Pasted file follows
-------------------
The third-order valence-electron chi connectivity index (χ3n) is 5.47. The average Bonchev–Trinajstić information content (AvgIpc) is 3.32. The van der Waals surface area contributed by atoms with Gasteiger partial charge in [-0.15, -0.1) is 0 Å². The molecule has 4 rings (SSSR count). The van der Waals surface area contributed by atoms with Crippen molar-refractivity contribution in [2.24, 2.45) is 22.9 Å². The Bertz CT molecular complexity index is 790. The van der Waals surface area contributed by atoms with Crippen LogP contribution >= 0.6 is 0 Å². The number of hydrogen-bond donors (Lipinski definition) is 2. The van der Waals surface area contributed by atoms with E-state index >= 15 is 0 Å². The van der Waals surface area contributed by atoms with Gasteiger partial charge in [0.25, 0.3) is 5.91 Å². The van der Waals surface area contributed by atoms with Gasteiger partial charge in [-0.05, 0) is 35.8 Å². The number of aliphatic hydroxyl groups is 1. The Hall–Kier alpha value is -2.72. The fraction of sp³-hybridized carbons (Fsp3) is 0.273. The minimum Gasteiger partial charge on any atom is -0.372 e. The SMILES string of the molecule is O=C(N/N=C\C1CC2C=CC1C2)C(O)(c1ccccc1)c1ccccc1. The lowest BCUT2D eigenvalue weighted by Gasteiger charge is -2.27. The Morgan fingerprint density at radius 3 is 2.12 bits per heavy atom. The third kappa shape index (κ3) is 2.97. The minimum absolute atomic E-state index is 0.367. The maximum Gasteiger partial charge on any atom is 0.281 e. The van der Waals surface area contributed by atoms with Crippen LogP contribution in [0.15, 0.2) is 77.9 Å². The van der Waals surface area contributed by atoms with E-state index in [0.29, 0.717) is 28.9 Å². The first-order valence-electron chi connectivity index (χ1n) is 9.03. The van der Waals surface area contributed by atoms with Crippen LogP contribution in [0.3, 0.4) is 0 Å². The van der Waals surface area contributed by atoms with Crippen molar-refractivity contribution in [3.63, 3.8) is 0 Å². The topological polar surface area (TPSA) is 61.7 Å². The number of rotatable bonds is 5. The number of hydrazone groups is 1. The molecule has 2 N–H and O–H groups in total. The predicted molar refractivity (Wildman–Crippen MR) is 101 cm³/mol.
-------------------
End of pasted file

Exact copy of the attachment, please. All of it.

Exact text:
The third-order valence-electron chi connectivity index (χ3n) is 5.47. The average Bonchev–Trinajstić information content (AvgIpc) is 3.32. The van der Waals surface area contributed by atoms with Gasteiger partial charge in [-0.15, -0.1) is 0 Å². The molecule has 4 rings (SSSR count). The van der Waals surface area contributed by atoms with Crippen molar-refractivity contribution in [2.24, 2.45) is 22.9 Å². The Bertz CT molecular complexity index is 790. The van der Waals surface area contributed by atoms with Crippen LogP contribution >= 0.6 is 0 Å². The number of hydrogen-bond donors (Lipinski definition) is 2. The van der Waals surface area contributed by atoms with E-state index >= 15 is 0 Å². The van der Waals surface area contributed by atoms with Gasteiger partial charge in [0.25, 0.3) is 5.91 Å². The van der Waals surface area contributed by atoms with Gasteiger partial charge in [-0.05, 0) is 35.8 Å². The number of aliphatic hydroxyl groups is 1. The Hall–Kier alpha value is -2.72. The fraction of sp³-hybridized carbons (Fsp3) is 0.273. The minimum Gasteiger partial charge on any atom is -0.372 e. The SMILES string of the molecule is O=C(N/N=C\C1CC2C=CC1C2)C(O)(c1ccccc1)c1ccccc1. The lowest BCUT2D eigenvalue weighted by Gasteiger charge is -2.27. The Morgan fingerprint density at radius 3 is 2.12 bits per heavy atom. The third kappa shape index (κ3) is 2.97. The minimum absolute atomic E-state index is 0.367. The maximum Gasteiger partial charge on any atom is 0.281 e. The van der Waals surface area contributed by atoms with Crippen LogP contribution in [0.15, 0.2) is 77.9 Å². The van der Waals surface area contributed by atoms with E-state index in [0.29, 0.717) is 28.9 Å². The first-order valence-electron chi connectivity index (χ1n) is 9.03. The van der Waals surface area contributed by atoms with Crippen LogP contribution in [0.3, 0.4) is 0 Å². The van der Waals surface area contributed by atoms with Crippen molar-refractivity contribution in [3.63, 3.8) is 0 Å². The topological polar surface area (TPSA) is 61.7 Å². The number of rotatable bonds is 5. The number of hydrazone groups is 1. The molecule has 2 N–H and O–H groups in total. The predicted molar refractivity (Wildman–Crippen MR) is 101 cm³/mol.